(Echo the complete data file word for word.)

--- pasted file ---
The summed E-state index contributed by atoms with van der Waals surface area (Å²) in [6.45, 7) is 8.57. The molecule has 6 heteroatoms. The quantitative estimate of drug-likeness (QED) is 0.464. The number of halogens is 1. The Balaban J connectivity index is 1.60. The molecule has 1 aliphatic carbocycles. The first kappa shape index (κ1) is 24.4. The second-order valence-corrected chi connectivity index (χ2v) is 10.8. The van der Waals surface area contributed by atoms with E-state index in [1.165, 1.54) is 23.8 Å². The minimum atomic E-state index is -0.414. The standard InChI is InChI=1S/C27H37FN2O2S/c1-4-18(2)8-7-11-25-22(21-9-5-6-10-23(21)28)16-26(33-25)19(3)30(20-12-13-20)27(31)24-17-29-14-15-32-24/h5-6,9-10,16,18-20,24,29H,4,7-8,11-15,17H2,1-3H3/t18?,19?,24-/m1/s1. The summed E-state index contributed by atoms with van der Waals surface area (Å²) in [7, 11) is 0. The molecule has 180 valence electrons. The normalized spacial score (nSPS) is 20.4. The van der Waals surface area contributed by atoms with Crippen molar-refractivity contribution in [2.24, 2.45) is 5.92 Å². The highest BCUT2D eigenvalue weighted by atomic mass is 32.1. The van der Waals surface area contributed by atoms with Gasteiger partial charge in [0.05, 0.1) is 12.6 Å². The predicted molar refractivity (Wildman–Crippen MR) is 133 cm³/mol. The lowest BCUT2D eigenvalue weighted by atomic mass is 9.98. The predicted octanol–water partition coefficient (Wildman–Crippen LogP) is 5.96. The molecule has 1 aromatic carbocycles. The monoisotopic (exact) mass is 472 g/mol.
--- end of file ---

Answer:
The summed E-state index contributed by atoms with van der Waals surface area (Å²) in [6.45, 7) is 8.57. The molecule has 6 heteroatoms. The quantitative estimate of drug-likeness (QED) is 0.464. The number of halogens is 1. The Balaban J connectivity index is 1.60. The molecule has 1 aliphatic carbocycles. The first kappa shape index (κ1) is 24.4. The second-order valence-corrected chi connectivity index (χ2v) is 10.8. The van der Waals surface area contributed by atoms with E-state index in [1.165, 1.54) is 23.8 Å². The minimum atomic E-state index is -0.414. The standard InChI is InChI=1S/C27H37FN2O2S/c1-4-18(2)8-7-11-25-22(21-9-5-6-10-23(21)28)16-26(33-25)19(3)30(20-12-13-20)27(31)24-17-29-14-15-32-24/h5-6,9-10,16,18-20,24,29H,4,7-8,11-15,17H2,1-3H3/t18?,19?,24-/m1/s1. The summed E-state index contributed by atoms with van der Waals surface area (Å²) in [7, 11) is 0. The molecule has 180 valence electrons. The normalized spacial score (nSPS) is 20.4. The van der Waals surface area contributed by atoms with Crippen molar-refractivity contribution in [2.24, 2.45) is 5.92 Å². The highest BCUT2D eigenvalue weighted by atomic mass is 32.1. The van der Waals surface area contributed by atoms with Gasteiger partial charge in [0.05, 0.1) is 12.6 Å². The predicted molar refractivity (Wildman–Crippen MR) is 133 cm³/mol. The lowest BCUT2D eigenvalue weighted by atomic mass is 9.98. The predicted octanol–water partition coefficient (Wildman–Crippen LogP) is 5.96. The molecule has 1 aromatic carbocycles. The monoisotopic (exact) mass is 472 g/mol.